Also, DSP Healthcare and DSP Global Innovation Fund did well. A bounce-back in global technology companies helped the latter. DSP Value Fund also helped Parekh’s portfolio as the fund had zero exposure to banking segment, which has underperformed over the last year. Instead, the fund had exposure to global funds investing in global technology and global luxury goods companies, which have done well over the last six months. The fund also has 6.5% exposure to Berkshire Hathway, the holding company of the legendary investor Warren Buffet.

Apart from this, DSP Small Cap Fund that invests primarily in micro cap stocks, has done well for Parekh’s portfolio.

Investing style

Parekh says he is a very low portfolio turnover investor. “I rarely like to switch, I rarely like to redeem my investments," he says.

He doesn’t like to book capital gains, as he says this not only makes you lose the benefit of compounding, but there is also a taxation impact from the capital gains.

Instead of focusing on a particular market cap (large-, mid- or small-cap), Parekh categorizes his investments in growth and defensive buckets. When markets correct, he increases allocation towards growth investments. When markets turn expensive, he increases allocation to defensive investments such as hybrid funds, debt and gold.

Parekh sticks to his asset allocation approach and simply rebalances his portfolio when changes in market valuations move his portfolio away from his target allocation.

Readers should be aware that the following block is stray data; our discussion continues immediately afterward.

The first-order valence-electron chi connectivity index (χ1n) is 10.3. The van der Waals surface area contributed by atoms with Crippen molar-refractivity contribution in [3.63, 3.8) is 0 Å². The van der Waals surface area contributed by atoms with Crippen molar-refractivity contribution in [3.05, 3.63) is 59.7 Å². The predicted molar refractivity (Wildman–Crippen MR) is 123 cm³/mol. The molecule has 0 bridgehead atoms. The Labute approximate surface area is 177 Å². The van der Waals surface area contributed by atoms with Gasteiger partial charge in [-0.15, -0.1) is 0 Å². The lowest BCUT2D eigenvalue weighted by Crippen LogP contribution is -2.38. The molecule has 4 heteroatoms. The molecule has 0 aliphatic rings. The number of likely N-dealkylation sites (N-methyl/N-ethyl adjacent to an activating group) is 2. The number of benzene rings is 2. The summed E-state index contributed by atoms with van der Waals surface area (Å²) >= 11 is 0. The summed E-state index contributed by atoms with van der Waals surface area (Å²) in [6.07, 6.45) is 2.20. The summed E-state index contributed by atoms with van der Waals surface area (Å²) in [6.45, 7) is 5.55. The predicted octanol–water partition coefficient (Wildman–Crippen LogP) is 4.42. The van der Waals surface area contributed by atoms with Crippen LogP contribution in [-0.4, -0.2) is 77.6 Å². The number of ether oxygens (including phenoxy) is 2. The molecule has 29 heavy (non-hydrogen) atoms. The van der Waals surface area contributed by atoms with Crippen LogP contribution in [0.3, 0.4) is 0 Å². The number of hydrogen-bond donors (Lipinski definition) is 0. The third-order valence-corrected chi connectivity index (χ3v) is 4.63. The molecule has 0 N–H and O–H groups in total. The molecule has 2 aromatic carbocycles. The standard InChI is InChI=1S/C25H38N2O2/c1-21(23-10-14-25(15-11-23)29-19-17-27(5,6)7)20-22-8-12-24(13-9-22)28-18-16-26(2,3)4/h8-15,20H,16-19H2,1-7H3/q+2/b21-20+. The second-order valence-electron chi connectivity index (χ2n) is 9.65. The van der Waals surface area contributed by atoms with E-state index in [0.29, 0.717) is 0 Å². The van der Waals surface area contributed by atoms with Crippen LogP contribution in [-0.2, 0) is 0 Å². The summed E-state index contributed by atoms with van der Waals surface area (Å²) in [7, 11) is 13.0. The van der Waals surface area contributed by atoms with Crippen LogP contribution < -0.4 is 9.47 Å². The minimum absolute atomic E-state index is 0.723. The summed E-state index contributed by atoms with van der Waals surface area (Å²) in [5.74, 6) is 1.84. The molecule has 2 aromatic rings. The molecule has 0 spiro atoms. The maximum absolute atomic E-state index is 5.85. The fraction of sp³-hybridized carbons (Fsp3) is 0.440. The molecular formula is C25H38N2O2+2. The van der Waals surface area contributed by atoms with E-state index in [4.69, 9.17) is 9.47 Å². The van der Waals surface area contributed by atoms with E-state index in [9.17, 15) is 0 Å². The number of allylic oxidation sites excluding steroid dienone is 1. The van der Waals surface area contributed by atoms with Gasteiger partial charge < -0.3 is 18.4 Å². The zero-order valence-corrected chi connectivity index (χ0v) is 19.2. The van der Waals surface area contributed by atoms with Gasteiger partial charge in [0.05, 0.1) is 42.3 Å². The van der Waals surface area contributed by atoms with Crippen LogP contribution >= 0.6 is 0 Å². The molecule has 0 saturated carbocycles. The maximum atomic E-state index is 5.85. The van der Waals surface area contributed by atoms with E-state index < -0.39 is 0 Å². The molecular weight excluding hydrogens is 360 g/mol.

For example, Parekh’s target asset allocation is in the ratio of 65 to 35 (equity:debt and gold). As market valuations have remained on higher side, he is making new investments in 50:50 mix. Market rally has increased value of his equity investments, but by making higher allocation to defensive assets, he aims to maintain his 65:35 target allocation.

“As investors, we can’t do too much about valuations. Now, there is a concern around broader market valuations. No one knows whether valuations are likely to come down or remain high. Like last year, the markets appeared expensive and we thought there should be a correction, but that didn’t happen. Some pockets of markets became even more expensive," he points out.

Investing philosophy

Parekh says he doesn’t put too much stock on short-term returns. “For me, annual returns are not that important. I believe in investing for decades. My investing mantra is simple: seek reasonable returns for unreasonable amount of time as that is how you can really see benefit of compounding. And how can you stay invested that long? By ring-fencing your portfolio to mitigate impact of external shocks and market volatility," Parekh explains.

“A hybrid fund would just automate that for me. I am not required to do anything or sell any investment to increase equity exposure. When stock markets correct, it will automatically sell debt (or any defensive asset like gold) and invest in equity. It will do the reverse when valuations turn expensive," Parekh says.

He adds that when markets are expensive; data shows that there isn’t a huge difference between three-five year returns of equity and bonds. “This rule works 80% of time, 20% of time it doesn’t seem to work," he says.